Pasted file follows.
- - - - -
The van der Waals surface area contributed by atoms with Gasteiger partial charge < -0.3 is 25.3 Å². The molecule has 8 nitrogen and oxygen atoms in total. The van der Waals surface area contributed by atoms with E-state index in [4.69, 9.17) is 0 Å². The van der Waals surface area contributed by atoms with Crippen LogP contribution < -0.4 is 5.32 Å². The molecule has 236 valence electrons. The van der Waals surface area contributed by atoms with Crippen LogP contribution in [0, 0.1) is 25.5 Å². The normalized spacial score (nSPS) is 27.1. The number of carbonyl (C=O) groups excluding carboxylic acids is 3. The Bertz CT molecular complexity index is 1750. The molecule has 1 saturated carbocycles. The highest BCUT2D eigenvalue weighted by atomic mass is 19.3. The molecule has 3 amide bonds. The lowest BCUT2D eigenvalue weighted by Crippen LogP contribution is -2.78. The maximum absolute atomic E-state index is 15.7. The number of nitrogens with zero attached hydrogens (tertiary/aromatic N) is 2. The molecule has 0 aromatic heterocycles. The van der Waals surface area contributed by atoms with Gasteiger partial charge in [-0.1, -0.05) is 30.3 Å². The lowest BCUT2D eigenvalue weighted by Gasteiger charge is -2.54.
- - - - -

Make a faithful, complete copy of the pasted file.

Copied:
The van der Waals surface area contributed by atoms with Gasteiger partial charge < -0.3 is 25.3 Å². The molecule has 8 nitrogen and oxygen atoms in total. The van der Waals surface area contributed by atoms with E-state index in [4.69, 9.17) is 0 Å². The van der Waals surface area contributed by atoms with Crippen LogP contribution < -0.4 is 5.32 Å². The molecule has 236 valence electrons. The van der Waals surface area contributed by atoms with Crippen LogP contribution in [0, 0.1) is 25.5 Å². The normalized spacial score (nSPS) is 27.1. The number of carbonyl (C=O) groups excluding carboxylic acids is 3. The Bertz CT molecular complexity index is 1750. The molecule has 1 saturated carbocycles. The highest BCUT2D eigenvalue weighted by atomic mass is 19.3. The molecule has 3 amide bonds. The lowest BCUT2D eigenvalue weighted by Crippen LogP contribution is -2.78. The maximum absolute atomic E-state index is 15.7. The number of nitrogens with zero attached hydrogens (tertiary/aromatic N) is 2. The molecule has 0 aromatic heterocycles. The van der Waals surface area contributed by atoms with Gasteiger partial charge in [-0.1, -0.05) is 30.3 Å². The lowest BCUT2D eigenvalue weighted by Gasteiger charge is -2.54.